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Eczema Causes

Doctors don't know exactly what causes eczema. The most common type of eczema -- atopic dermatitis -- resembles an allergy. But the skin irritation, which is more often seen in children rather than adults, is not an allergic reaction.atopic dermatitus

The current thinking is that eczema is caused by a combination of factors that include:

  • genetics
  • abnormal function of the immune system
  • environment
  • activities that may cause skin to be more sensitive
  • defects in the skin barrier that allow moisture out and germs in


What We Know About the Causes of Eczema

Here's more detail on what's known about eczema causes:

Eczema is not contagious. You or your children can't catch eczema by coming in contact with someone who has it.

Eczema runs in families. That suggests a genetic role in eczema's development. A major risk factor is having relatives who have or had:

Doctors also know that a large percentage of children with severe eczema will later develop asthma or other allergies.

Mother's age at time of birth. It's isn't clear why, but children born to older women are more likely to develop eczema than children born to younger women.

Role of environment. Children are more likely to develop eczema if they:

  • are in higher social classes
  • live in urban areas with higher levels of pollution
  • live in colder climates

Eczema is not an allergic reaction. Even so, a large number of children who have eczema also have food allergies. That doesn't mean that certain foods such as dairy, eggs, and nuts -- common food allergy triggers in children with eczema -- cause it or make it worse. Before removing particular foods from your child's diet, talk with your health care provider to be sure your child's nutritional needs will be met.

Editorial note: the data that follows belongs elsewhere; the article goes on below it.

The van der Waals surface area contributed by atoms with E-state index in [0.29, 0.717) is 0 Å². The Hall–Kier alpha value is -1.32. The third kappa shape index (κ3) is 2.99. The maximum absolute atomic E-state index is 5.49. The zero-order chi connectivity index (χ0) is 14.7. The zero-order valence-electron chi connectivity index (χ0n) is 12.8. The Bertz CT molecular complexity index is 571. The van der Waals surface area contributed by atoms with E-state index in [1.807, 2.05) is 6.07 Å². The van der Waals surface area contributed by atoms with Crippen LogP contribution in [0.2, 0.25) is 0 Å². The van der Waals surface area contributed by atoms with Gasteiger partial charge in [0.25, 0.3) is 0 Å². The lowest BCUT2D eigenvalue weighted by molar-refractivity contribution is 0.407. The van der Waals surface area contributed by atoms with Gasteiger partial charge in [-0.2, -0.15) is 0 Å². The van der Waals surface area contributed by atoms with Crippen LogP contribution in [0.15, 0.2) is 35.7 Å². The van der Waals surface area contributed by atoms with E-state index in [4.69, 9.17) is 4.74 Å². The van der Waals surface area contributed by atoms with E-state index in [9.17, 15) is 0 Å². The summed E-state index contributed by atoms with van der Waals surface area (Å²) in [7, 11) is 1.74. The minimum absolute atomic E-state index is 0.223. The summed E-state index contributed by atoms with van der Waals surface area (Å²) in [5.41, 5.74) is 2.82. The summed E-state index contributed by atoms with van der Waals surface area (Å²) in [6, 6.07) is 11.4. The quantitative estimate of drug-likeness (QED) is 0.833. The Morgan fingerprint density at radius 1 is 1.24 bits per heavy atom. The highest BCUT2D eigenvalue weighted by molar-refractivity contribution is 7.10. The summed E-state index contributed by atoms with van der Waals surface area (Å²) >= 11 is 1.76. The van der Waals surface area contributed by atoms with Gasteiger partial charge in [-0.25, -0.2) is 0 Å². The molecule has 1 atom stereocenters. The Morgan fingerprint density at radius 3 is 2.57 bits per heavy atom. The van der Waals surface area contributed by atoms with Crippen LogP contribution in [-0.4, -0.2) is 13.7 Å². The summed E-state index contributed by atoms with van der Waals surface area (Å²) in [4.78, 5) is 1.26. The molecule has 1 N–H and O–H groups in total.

The Role of Triggers in Eczema

A trigger is not something that causes eczema. But it can cause it to flare or make a flare worse.

The most common triggers are substances that irritate the skin. For instance, in many people with eczema, wool or man-made fibers that come in contact with the skin can trigger a flare.

Examples of other things that can irritate the skin include:

  • soaps and cleansers
  • perfume
  • makeup
  • dust and sand
  • chlorine
  • solvents
  • irritants in the environment
  • cigarette smoke

Flares can also be triggered by certain conditions that have an effect on the immune system. For instance, things that can trigger or worsen a flare include:

  • cold or flu
  • bacterial infection
  • allergic reaction to something such as mold, pollen, or pet dander

Stress has also been identified as a possible trigger.

Actions and environments that cause the skin to dry out or become otherwise sensitive can trigger flares. Some examples include:

  • prolonged exposure to water
  • being too hot or too cold
  • sweating and then becoming chilled
  • taking baths or showers that are too hot or last too long
  • not using a skin lubricant after a bath
  • low humidity in the winter
  • living in a climate that is dry year-round
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WebMD Medical Reference

Reviewed by Brunilda Nazario, MD on February 08, 2013

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